Senate DFLers, newcomers to being in the minority, showed this morning they’ve learned a basic lesson of the system: If you can’t win, agitate.
And the best way to agitate is to delay the inevitable.
Oh, what an impressive delay game the DFLers played for more than four hours this morning. While their Republican brothers and sisters rolled their eyes and called for “points of order,” the DFLers yakked and yakked and yakked about everything from dinosaurs to pixie dust.
The stage was set for this mini-DFL filibuster back in November, when voters put Republicans in charge of the Senate for the first time in more than four decades. With the gavels in right hands, instead of the left, Republicans this session giddily have shown DFLers what a powerless life members of the minority party lead.
A tedious but sometimes funny grind
This morning, DFLers did what they could to return the favor. They turned the passage of the omnibus State Government, Military Affairs and Veterans Affairs bill into a tedious—though sometimes funny — grind.
In fairness, DFLers do despise this bill that cuts 15 percent across all government agencies, in addition to other cuts showing up in other bills. This bill also hammers state employees, freezing their wages, cutting their benefits and reducing their total numbers.
The bill also has NO CHANCE of leaving Gov. Mark Dayton’s office without a big veto marked across it.
Still, DFLers decided to mess with the minds of the Republican majority this morning.
Sens. Tom Bakk, Dick Cohen, Scott Dibble, Kathy Sheran, Rod Skoe, David Tomassoni and many others took turns speechifying about the shortcomings of this Republican bill.
But no DFL senator agitated Republicans so much as Sen. Sandra Pappas of St. Paul.
“I want to express my concern about the 15 percent cut to employees at the Science Museum, which, as many of you know, is in my district. The science museum was founded in 1907, has 500 employees and 1,500 volunteers.”
Pappas then started to read the Science Museum’s mission statement.
‘Points of order’ on parade
Apparently, Sen. Claire Robling, R-Jordan, didn’t want to know about the Science Museum’s mission statement.
“Point of order,” Robling said to the acting president of the Senate, Julianne Ortman, R-Chanhassen. “We don’t need to talk about the mission statement or the exhibits at the Science Museum.”
“Some of the exhibits could be impacted by these cuts,” she said.
Ortman tried to side with Robling.
“Speak to the bill,” she ordered Pappas.
Pappas nodded and then took off again.
“Madam chair,” Pappas said. And then she started talking about the fossils at the museum and “the replicated dinosaur skeletons.”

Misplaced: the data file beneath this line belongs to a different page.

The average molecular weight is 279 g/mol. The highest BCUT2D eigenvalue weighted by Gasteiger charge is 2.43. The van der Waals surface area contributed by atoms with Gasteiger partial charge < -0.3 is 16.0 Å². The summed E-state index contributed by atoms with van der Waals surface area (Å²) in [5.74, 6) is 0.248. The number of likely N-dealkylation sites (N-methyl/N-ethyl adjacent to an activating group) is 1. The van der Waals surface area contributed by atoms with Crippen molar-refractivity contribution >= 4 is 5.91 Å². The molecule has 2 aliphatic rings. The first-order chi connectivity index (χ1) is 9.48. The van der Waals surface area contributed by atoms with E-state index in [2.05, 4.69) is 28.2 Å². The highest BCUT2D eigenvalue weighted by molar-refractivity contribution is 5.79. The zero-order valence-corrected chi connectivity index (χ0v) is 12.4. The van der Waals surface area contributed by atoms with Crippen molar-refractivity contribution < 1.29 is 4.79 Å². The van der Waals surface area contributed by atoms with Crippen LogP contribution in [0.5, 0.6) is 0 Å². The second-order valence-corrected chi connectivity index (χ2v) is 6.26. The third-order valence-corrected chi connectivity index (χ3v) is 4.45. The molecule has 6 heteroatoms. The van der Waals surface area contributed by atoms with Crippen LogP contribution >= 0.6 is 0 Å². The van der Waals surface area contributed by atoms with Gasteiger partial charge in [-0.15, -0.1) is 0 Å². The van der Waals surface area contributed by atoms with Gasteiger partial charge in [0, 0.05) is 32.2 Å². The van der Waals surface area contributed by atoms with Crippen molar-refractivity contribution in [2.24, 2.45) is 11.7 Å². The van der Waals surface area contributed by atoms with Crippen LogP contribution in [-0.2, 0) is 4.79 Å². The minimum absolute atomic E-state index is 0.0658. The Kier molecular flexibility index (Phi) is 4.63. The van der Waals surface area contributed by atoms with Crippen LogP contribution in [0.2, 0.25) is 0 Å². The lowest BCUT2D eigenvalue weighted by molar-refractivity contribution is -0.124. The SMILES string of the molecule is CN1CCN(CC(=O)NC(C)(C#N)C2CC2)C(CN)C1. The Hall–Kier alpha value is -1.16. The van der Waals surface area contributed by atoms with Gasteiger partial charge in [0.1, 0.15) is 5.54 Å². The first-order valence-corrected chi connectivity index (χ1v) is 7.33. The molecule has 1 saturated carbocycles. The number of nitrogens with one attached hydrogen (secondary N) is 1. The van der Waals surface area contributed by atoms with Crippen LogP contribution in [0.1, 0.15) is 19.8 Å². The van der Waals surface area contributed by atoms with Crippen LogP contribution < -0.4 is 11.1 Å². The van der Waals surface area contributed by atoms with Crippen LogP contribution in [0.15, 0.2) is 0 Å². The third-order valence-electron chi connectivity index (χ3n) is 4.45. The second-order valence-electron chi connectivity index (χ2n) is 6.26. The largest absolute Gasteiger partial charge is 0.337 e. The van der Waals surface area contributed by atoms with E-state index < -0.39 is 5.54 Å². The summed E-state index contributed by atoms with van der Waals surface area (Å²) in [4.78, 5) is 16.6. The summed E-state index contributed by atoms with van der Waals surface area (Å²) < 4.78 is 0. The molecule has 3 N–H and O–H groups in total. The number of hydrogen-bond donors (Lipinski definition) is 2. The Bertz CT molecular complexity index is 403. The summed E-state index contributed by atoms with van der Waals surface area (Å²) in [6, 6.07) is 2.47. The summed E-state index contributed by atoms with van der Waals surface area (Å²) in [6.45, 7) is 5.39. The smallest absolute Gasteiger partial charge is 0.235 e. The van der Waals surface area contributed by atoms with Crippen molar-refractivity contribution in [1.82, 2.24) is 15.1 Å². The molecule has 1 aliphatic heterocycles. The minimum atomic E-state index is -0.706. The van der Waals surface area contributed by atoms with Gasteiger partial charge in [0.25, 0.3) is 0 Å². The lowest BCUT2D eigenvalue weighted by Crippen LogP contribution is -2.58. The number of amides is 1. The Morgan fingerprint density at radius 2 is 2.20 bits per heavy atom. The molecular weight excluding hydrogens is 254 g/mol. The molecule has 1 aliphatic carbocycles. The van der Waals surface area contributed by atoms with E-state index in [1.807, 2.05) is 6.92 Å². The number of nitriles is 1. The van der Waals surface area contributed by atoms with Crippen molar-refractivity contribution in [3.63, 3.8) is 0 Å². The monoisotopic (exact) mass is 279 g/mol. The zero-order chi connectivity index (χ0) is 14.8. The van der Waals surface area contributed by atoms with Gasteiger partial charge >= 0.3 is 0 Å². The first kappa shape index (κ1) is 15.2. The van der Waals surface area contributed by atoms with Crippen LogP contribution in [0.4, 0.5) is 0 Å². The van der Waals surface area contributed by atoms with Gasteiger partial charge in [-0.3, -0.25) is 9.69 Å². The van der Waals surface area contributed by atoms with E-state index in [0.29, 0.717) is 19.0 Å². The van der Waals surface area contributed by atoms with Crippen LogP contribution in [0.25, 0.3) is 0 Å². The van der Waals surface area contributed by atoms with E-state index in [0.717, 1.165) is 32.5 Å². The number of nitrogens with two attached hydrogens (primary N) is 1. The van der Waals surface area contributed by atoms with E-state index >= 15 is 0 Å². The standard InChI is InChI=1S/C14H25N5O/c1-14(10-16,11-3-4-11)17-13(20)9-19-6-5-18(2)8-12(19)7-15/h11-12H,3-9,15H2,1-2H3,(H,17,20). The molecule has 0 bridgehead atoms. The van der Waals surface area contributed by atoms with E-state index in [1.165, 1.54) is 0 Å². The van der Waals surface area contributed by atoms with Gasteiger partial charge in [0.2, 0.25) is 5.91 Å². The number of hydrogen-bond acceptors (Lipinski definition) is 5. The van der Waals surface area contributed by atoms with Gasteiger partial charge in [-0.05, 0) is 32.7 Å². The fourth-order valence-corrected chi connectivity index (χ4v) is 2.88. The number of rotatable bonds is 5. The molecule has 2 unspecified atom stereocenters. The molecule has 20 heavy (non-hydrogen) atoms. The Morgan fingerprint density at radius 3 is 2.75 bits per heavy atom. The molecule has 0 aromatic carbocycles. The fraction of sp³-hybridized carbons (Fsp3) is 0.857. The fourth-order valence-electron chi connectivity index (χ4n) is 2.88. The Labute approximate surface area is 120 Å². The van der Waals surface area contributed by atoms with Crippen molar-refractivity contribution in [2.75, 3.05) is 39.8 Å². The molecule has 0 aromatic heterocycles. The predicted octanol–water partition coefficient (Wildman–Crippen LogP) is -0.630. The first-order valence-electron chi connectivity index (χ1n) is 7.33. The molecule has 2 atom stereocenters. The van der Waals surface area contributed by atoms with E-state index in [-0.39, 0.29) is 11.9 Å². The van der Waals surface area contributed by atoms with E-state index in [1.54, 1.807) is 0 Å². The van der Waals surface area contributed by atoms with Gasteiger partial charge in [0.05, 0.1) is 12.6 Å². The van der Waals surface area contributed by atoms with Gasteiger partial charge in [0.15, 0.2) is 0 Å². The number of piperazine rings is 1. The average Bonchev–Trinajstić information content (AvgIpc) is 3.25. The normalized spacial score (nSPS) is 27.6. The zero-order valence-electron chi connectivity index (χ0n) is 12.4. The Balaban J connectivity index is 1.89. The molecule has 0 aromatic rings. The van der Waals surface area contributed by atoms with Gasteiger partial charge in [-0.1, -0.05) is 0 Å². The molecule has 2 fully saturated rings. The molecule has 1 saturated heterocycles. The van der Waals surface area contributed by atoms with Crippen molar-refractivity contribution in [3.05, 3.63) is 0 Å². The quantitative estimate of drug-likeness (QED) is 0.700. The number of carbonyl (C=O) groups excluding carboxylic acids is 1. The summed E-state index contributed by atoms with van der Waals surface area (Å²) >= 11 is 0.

Sen. Mike Parry, R-Waseca, chairman of the Government Operations Committee, rose.
“Madam chair,” Parry said. “Point of order. There’s nothing in this bill about the exhibits.”
Pappas shot back.
“Madam chair, he didn’t ask to yield.”
It was Ortman’s turn.
“Sen. Pappas,” Ortman said. “We’ve all heard about the exhibits.”
Pappas didn’t appear to hear Ortman.
“Some of my colleagues want to hear about the exhibits,” she said. “The best is the King Tut exhibit.”
Now she was off and running full steam. She talked of Tut and somehow tied in the “BodyWorks” exhibit that had been displayed at the museum previously, and then she was back to talking of how Tut’s “internal body organs” had been removed.
Senators of both parties were now wandering around the chamber. DFLers were snickering.
Republicans, especially the rookies, were scowling and muttering things like “What a waste of time.”
Of course it was a waste of time. But so is the passage of bills that are destined to be vetoed.
And on and on Pappas went. About Tut, his nine-year reign, his father.
Sen. Sean Nienow, R-Cambridge, leaped to his feet.
“Point of order,” he said. “Is the member reading a paper?”
(There’s a rule against senators simply reading articles, etc.)
Pappas appeared to be offended.
“I’m reading notes,” she said, adding that members often read from notes.
Ortman wasn’t impressed with the Pappas argument.
“Do that against and I’ll declare you out of order,” she said.
Pappas seemed sad.
“I think that it’s quite common that members read from notes,” she said. “But I’ll try not to read, even though my notes are eloquently written.”
Republican Sen. Geoff Michel stopped by the press table at the front of the Senate chamber and said: “The DFL now has spent more time talking about dinosaurs than they did on preparing their own budget.”
(Throughout the session, Republican senators have complained that DFLers didn’t make their own budget to counter both the GOP budget and the governor’s budget. It should be noted that when Tim Pawlenty was governor and Republicans were in the minority, GOP senators didn’t prepare a budget separate from the governor’s either.)
When Pappas finally was done — somewhere between dinosaurs and Tut and the Mississippi River Center, which is located in the museum — Senate Minority Leader Tom Bakk took over. He suggested the whole bill be sent back to conference committee “for further vetting” and went on to discuss, at length, the numbers that needed vetting.
“On Page 3 of the spreadsheet …,” Bakk would say.
And Republicans would groan and maybe even wish that Pappas would come back and tell them more about dinosaurs.
In the end, the DFLers finally yielded.
DFLers still lose on vote
The dinosaurs and King Tut and the DFLers all were defeated, 37-29.
But DFLers made the Republican majority pay a time-wasting, agonizing price for their election victory.
Doug Grow writes about public affairs, state politics and other topics. He can be reached at dgrow [at] minnpost [dot] com.